By Rich McKay
(Reuters) – Protesters were expected to gather on Friday evening in downtown Columbus, Ohio, to demand transparency in investigations in the fatal shooting of a 23-year-old Black man killed by a sheriff’s deputy while entering his home last week.
The shooting occurred on Dec. 4 after a Franklin County Sheriff’s deputy said he spotted a man with a gun in the Northland neighborhood of Columbus, according to authorities. The officer fired his weapon after the man failed to obey commands to drop the gun, police said.
The family of the slain man, Casey Christopher Goodson, said he had been shot while returning from a dental appointment after buying three sandwiches at a local shop. A coroner’s report said that he was shot multiple times in the torso.
“I’m calling for justice and that’s all I’m calling for,” Goodson’s mother, Tamala Payne, said in a news conference Thursday. “My son was a peaceful man and I want his legacy to continue in peace.”
Lawyers for the deputy, identified as Jason Meade, said that Goodson had pointed a gun at him before the shooting, CBS News and other media reported.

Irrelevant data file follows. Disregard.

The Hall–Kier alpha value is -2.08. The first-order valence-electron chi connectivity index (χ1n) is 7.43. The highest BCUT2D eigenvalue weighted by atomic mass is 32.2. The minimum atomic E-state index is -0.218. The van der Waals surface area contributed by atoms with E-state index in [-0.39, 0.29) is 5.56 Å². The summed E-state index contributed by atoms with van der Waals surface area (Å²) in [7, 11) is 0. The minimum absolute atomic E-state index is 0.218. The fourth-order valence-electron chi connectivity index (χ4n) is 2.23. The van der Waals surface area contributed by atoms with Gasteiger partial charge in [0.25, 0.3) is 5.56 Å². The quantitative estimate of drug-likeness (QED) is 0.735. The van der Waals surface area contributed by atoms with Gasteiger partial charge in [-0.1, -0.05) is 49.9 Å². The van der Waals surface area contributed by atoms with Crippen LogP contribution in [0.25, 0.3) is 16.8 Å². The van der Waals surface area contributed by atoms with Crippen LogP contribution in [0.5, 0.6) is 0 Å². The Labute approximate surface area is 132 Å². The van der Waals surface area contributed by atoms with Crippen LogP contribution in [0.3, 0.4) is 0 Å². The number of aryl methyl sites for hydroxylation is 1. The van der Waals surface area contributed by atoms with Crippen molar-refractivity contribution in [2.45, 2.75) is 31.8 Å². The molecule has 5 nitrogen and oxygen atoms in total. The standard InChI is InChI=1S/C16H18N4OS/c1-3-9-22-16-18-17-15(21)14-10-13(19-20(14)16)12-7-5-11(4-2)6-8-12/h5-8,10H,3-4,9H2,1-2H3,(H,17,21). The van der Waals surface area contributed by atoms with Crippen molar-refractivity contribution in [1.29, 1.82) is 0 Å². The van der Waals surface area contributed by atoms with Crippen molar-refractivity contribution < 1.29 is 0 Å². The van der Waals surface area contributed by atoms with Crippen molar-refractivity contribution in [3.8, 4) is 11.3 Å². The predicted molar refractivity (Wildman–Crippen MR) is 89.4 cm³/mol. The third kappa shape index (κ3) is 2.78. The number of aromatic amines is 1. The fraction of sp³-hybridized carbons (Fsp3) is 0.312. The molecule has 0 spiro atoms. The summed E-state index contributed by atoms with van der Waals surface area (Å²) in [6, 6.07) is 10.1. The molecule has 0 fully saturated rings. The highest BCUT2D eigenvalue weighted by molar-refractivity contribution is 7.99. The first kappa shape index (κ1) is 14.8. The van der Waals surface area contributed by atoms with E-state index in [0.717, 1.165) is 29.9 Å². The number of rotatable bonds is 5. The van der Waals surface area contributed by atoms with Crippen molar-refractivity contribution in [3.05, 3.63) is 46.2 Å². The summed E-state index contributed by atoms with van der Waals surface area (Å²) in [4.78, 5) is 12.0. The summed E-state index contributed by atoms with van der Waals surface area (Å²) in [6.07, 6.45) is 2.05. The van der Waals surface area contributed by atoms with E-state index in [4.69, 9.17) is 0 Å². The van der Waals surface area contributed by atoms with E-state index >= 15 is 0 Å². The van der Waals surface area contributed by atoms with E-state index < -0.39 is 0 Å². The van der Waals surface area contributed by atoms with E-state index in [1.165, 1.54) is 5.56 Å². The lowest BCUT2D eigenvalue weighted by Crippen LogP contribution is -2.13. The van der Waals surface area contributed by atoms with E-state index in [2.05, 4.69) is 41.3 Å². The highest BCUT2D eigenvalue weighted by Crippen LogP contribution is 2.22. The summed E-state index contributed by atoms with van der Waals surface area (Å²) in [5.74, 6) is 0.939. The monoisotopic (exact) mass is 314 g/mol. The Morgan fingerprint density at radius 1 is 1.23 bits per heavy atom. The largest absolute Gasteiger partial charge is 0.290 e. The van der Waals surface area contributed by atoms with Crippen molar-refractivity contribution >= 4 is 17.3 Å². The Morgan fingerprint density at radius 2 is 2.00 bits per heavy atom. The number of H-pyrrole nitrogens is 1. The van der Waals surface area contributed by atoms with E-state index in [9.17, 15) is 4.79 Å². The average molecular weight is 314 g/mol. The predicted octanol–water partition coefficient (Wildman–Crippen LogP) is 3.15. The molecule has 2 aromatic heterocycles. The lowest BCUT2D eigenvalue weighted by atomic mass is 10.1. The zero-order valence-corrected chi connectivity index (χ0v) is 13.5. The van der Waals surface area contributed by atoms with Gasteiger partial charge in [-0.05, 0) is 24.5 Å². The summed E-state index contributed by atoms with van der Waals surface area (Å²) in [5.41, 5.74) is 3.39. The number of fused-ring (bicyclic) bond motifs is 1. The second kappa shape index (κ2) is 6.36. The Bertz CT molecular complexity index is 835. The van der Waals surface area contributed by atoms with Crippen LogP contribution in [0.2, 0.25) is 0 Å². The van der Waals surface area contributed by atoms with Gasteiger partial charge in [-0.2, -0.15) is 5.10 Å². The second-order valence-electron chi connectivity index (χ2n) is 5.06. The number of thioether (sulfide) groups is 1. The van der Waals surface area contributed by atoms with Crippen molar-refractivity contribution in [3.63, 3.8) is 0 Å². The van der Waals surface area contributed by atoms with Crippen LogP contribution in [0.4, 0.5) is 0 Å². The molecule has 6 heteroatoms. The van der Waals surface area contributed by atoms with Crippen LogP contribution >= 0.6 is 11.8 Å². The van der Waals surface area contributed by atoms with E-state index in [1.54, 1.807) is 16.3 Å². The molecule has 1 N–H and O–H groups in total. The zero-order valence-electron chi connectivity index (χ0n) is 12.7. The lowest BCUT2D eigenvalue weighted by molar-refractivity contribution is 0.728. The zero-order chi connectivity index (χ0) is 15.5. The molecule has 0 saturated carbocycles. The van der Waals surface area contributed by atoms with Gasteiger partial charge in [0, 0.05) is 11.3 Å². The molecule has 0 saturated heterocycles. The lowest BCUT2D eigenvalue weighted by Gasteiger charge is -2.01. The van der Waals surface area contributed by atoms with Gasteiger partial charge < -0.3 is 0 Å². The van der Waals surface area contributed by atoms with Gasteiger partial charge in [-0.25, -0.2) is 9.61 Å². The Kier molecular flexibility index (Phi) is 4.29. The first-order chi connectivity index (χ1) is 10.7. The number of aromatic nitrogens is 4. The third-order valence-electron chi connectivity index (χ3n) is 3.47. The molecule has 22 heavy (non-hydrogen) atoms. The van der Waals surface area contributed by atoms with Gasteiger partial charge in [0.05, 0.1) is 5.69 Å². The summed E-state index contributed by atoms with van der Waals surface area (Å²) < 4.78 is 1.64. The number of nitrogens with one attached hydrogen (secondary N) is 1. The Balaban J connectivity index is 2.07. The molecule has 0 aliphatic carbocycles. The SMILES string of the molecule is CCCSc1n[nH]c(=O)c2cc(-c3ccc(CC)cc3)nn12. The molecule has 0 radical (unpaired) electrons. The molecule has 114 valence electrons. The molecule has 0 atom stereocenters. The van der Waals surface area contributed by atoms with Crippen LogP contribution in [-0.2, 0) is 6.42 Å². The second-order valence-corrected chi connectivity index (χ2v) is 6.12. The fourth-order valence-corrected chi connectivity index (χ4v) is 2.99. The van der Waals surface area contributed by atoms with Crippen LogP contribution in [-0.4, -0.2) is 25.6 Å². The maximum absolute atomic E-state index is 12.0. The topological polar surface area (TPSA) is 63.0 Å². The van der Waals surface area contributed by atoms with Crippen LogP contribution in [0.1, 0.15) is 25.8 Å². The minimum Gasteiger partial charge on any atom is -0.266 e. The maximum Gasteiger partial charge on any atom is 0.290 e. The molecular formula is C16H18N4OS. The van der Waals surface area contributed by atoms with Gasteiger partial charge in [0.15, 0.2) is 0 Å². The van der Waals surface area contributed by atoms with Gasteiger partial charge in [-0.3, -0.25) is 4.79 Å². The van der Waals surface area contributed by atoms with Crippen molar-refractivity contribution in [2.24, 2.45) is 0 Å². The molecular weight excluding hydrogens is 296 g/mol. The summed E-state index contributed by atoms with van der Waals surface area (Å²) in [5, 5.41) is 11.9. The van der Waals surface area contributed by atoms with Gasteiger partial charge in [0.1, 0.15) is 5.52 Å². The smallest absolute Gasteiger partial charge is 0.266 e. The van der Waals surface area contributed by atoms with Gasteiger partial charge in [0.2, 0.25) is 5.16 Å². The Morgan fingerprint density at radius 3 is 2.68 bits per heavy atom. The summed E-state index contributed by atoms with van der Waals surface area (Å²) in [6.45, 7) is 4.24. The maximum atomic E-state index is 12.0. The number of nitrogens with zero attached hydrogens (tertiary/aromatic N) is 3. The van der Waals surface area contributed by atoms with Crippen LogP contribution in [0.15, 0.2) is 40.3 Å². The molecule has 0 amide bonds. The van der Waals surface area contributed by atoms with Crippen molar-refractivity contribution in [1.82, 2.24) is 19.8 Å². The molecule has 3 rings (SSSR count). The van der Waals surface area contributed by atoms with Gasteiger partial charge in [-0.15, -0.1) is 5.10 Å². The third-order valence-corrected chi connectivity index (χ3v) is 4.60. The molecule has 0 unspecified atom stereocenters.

The shooting is the latest in a spate of killings of African Americans by police in the United States this that have triggered a wave of protests over racial injustice and brutality by law enforcement.
Columbus police, along with federal authorities, have launched investigations into the shooting, along with the U.S. Attorney’s Office for the Southern District of Ohio, the Civil Rights Division of the Department of Justice and the FBI.
Tom Quinlan, chief of police in Columbus, has promised an “independent, meticulous unbiased investigation.”
(Reporting by Rich McKay in Atlanta; Editing by Alistair Bell)